Royal Voluntary Service – helping the elderly How do charities such as Royal Voluntary Service cope with an ageing population and changing health needs?

The Royal Voluntary Service was founded originally as the Woman’s Voluntary Service in 1938, to assist during and after Air Raids during World War two.  This included first aid and assisting evacuation and the billeting of children.  By 1943 they were also assisting those in the merchant Navy and other branches off the armed forces, using the serves off over a million volunteers.  By 1966 the patron of the Charity HRM  The Queen, granted the charity the honour of using Royal in it’s title. Services evolved and changed, becoming a leader for the services provided to older people.  In 1996, despite having a presence in local hospitals and magistrates courts, the Now Royal Voluntary Service gained a foothold in Peterborough City Centre. One Volunteer Greta has been with Senior Stop from day one.

Greata,  has been a part of Senior Stop for twenty years. However, her membership of RVS is closer to twenty-five years. “It was a neighbour who introduced me to the Woman’s Royal Voluntary Service,” says Greta. “The Royal Voluntary Service mainly deliver services to the venerable in society” Greta explains about what RVS stands for. Around the UK RVS provides meals on wheels to housebound people. There is still an RVS presence in some hospitals.  Originally helping out at the magistrate court eventually Greta came to senior stop. Volunteers range from teenagers to the elderly.  Aimed at the elderly Senior Stop, he customers helps them to combat loneliness and allows them to socialise over an affordable cup of tea. Many of the customers struggle to walk, serval are in wheel chairs and one is paralysed down one side after a server stroke.  “Royal Voluntary Service deriver services to the vulnerable in society,” says Greta. “it is expected that there will be more elderly people in the future who have health problems and it will be their wish to remain in their own homes while they are able. They will need help from trained professionals but a trained volunteer can go into their homes and visit and and listen to them, help with them with the shopping or take them out for a walk,” explaining how mental health and loneliness can be combated in old age, meals on wheels are still delivered in some areas and there is also a befriending service. Aside from having human contact and good mental health in old age physical health is just as important in the elderly.  However, when entering Senior Stop one cannot help but notice a lot of sugary snacks are on offer, teacakes chocolate, crisps etc.  “Senior stop have in the past diversified by selling fresh fruit but we found this was not profitable and the short shelf life of fruit deterred us in the end. I have not had many requests from diabetics for anything special,” says Greta, “To consider selling a diabetic item I think I personally would need to discuss this with the appropriate people, regarding the diet and medical condition of some of our users and whether we would be able to offer alternatives to them.”  Whilst acknowledging appetites and medical and health needs change as we get older, being unable to accommodate for particular health needs does some a bit below the bar.  However Senior does seem to be willing to address this discrepancy and work alongside it’s users to make what they need with regards to their needs, whether they be social, physical, medical or otherwise. Senior Stop is a great cause to help combat social isolation in old age, however does appear to need to be updated with changing needs of an ageing population.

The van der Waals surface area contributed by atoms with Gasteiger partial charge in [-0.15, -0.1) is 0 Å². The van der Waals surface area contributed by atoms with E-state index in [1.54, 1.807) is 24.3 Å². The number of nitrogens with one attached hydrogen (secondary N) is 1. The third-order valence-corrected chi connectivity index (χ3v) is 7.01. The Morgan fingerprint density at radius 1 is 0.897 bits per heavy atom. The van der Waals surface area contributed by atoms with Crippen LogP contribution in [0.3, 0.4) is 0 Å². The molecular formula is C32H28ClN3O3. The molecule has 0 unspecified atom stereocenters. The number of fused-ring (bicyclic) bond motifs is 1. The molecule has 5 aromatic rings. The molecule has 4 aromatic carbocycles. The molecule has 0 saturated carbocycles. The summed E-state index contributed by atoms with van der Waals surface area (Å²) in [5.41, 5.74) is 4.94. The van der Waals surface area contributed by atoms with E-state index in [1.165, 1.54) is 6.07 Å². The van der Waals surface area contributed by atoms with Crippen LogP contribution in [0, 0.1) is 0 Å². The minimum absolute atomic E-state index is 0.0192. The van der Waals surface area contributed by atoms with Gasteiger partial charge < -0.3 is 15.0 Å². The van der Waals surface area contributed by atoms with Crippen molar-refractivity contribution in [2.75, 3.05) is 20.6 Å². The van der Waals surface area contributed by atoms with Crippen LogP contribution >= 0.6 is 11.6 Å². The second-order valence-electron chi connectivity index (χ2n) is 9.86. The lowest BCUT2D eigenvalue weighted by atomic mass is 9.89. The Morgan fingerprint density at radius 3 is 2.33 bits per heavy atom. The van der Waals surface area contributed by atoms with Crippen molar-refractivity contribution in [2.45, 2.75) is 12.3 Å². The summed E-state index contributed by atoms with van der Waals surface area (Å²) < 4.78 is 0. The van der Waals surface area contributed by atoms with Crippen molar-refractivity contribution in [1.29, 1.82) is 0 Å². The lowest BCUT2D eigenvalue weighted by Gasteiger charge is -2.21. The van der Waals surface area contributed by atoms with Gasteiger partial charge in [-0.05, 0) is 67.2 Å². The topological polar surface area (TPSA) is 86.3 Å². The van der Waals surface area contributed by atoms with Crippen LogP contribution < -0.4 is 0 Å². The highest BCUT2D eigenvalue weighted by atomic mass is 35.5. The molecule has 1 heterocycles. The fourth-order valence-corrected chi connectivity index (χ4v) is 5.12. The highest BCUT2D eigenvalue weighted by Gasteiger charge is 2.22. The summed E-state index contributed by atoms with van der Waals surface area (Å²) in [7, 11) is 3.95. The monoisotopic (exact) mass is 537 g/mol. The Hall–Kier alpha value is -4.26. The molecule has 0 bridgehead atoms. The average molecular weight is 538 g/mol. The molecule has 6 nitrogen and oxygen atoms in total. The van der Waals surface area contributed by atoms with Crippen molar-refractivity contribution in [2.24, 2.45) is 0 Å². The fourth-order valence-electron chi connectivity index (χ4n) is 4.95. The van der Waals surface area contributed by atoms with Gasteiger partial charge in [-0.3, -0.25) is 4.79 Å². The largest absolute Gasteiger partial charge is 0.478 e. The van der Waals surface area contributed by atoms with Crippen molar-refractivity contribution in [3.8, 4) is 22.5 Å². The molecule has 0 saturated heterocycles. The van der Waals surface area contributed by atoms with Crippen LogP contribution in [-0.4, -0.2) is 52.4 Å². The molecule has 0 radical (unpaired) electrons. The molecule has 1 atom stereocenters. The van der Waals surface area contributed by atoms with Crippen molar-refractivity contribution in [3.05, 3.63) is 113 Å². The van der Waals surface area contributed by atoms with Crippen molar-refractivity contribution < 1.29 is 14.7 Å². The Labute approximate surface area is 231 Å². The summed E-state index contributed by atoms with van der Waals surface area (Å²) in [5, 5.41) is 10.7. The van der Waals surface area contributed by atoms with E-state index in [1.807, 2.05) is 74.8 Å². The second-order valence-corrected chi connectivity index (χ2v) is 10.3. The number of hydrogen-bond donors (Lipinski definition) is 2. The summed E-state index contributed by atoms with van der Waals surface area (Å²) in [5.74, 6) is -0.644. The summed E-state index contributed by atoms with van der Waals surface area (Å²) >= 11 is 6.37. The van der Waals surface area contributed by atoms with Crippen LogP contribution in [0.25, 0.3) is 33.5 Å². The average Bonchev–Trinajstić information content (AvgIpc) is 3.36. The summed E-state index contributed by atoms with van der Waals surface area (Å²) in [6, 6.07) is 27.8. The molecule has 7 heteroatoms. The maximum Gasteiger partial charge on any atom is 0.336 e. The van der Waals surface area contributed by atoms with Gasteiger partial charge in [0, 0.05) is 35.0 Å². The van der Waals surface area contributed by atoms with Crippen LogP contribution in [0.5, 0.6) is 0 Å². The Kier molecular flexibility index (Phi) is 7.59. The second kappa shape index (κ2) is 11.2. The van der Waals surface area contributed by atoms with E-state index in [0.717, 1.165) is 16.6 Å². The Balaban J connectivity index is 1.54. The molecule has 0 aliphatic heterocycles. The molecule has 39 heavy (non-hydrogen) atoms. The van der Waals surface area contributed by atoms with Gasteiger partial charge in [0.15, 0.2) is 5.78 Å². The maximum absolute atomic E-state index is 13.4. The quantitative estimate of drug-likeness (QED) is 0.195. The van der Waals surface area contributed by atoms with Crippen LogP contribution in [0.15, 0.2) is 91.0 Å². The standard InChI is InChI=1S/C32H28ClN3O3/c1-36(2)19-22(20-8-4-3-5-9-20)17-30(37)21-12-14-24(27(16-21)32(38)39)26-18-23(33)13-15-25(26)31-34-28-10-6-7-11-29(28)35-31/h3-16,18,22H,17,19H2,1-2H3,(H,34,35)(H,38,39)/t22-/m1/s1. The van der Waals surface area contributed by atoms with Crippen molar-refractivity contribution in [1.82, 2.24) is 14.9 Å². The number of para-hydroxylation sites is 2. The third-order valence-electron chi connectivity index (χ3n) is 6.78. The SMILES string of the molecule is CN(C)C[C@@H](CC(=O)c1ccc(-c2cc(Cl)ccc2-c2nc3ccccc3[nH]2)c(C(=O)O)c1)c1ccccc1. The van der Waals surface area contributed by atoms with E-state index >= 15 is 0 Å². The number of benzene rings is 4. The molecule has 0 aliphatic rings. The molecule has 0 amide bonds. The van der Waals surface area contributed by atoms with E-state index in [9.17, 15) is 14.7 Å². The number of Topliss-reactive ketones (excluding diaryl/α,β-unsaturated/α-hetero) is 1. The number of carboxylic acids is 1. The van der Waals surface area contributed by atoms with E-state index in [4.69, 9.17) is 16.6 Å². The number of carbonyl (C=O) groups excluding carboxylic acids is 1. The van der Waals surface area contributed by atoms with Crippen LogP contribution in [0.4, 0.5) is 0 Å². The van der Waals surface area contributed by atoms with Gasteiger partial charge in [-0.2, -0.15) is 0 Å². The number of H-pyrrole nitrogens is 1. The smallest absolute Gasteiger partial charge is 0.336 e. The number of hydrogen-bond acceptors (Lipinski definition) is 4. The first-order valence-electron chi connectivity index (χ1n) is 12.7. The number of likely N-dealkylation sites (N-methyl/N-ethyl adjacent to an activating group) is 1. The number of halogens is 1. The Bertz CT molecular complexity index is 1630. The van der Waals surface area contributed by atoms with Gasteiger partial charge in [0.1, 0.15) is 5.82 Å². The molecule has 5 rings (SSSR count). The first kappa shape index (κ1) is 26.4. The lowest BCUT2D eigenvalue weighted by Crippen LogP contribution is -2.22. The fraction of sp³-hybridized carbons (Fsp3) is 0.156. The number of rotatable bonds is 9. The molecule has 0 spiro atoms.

For further information pleas contact;


Royal Voluntary Service, 2 Cattle Market Road, Peterborough, Cambridgeshire PE1 1TW

Email address:


01733 307304


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